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Wednesday, March 8, 2017

The Missing M & M

In today's economy many companies are looking for cost savings.  Eliminating muda (waste) is the focus of most lean manufacturing efforts.  But two other M's are just as important to making lean work.  In fact, focusing on only the eight wastes of muda can actually hamper productivity.  Lean is about the elimination of muda, muri, and mura.

The three M's are:

Muda – Non-value-added activities associated with the 8
Muri  – Overburdening people of equipment
Mura – Unevenness in your system

Focusing on muda is the most common approach to implementing lean because it is easy to identify and eliminate waste.  Unfortunately, those companies fail to understand the connection of the three M's.  Stabilizing the system and creating balanced flow is essential to eliminating the three M's

Unevenness happens when volumes move up and down temporarily.  This is created by changes in the production schedule, previous processes "pushing" material to the next process, or perhaps empty containers stacking up at processes.  Customer orders, machine breakdowns, quality problems, and large production lots are all causes of mura.  Leveling out the schedule, heijunka, is fundamental to eliminating mura, which is fundamental to eliminating muri and muda.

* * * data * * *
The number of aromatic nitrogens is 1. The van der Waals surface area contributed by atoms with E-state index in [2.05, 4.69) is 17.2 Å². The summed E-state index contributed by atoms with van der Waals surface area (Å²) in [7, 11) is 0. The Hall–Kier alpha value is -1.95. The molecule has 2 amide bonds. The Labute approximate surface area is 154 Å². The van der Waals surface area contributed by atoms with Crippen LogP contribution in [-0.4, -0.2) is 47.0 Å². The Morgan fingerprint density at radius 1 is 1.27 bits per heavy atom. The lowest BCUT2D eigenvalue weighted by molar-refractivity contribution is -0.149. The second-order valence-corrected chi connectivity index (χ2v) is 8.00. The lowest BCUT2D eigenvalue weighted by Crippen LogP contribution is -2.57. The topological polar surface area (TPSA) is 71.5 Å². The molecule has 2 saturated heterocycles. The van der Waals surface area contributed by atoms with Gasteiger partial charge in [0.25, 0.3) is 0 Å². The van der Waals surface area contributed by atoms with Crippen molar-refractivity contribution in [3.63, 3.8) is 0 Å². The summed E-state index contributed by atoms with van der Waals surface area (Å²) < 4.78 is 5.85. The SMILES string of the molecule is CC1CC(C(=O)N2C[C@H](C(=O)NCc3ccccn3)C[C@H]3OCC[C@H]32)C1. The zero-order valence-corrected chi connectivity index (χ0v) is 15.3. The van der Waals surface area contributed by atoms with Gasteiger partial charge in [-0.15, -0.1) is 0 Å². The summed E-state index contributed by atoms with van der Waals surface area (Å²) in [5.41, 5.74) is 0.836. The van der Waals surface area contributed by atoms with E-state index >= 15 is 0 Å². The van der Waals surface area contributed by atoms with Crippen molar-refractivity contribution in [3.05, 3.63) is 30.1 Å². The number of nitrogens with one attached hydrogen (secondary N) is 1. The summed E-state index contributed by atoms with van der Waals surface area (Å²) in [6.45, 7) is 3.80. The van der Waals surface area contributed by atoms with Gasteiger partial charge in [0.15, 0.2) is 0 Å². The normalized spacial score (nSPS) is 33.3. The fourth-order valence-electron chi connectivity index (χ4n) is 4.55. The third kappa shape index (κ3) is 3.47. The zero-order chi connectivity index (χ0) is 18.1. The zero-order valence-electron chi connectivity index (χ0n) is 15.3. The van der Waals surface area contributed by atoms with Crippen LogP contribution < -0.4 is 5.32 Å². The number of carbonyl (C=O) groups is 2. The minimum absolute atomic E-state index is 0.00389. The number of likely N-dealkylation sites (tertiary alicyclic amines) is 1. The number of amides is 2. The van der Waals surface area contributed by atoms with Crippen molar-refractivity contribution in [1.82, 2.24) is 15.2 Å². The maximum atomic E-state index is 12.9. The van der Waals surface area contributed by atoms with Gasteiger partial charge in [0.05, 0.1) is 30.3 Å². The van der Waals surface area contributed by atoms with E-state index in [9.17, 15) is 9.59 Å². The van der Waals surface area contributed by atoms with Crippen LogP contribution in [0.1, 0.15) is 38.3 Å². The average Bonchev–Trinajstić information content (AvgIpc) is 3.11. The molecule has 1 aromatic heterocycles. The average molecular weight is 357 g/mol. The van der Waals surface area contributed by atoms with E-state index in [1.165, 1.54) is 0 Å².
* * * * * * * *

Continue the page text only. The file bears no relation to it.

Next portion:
Systems that have starts and stops, overutilization then underutilization, do not lend themselves to quality, standardization of work, productivity, or continuous improvement.  Taiichi Ohno explains this point from the tortoise and the hare fable:

The slower but consistent tortoise causes less waste and is much more desirable than the speedy hare that races ahead and then stops occasionally to doze.  The Toyota Production System can be realized only when all the workers become tortoise.

You can start eliminating muri and mura in your process today through the same observations for eliminating muda.  As you watch your process try to understand what is happening to cause the fluctuations resulting in the unevenness.  Look for signs of overburdening people physically (muscles tightening, gripping tightly, straining, excessive reaches, and others) and mentally (watch employees' eyes, frowning, squinting).

As you look for more gains in your process don't focus just on muda but all three M's.  Hopefully with your new eyes for improvement you will not forget the other M's.  Muda, Muri, and Mura are all interconnected and eliminating all sources of inefficiencies will produce the most gain.  

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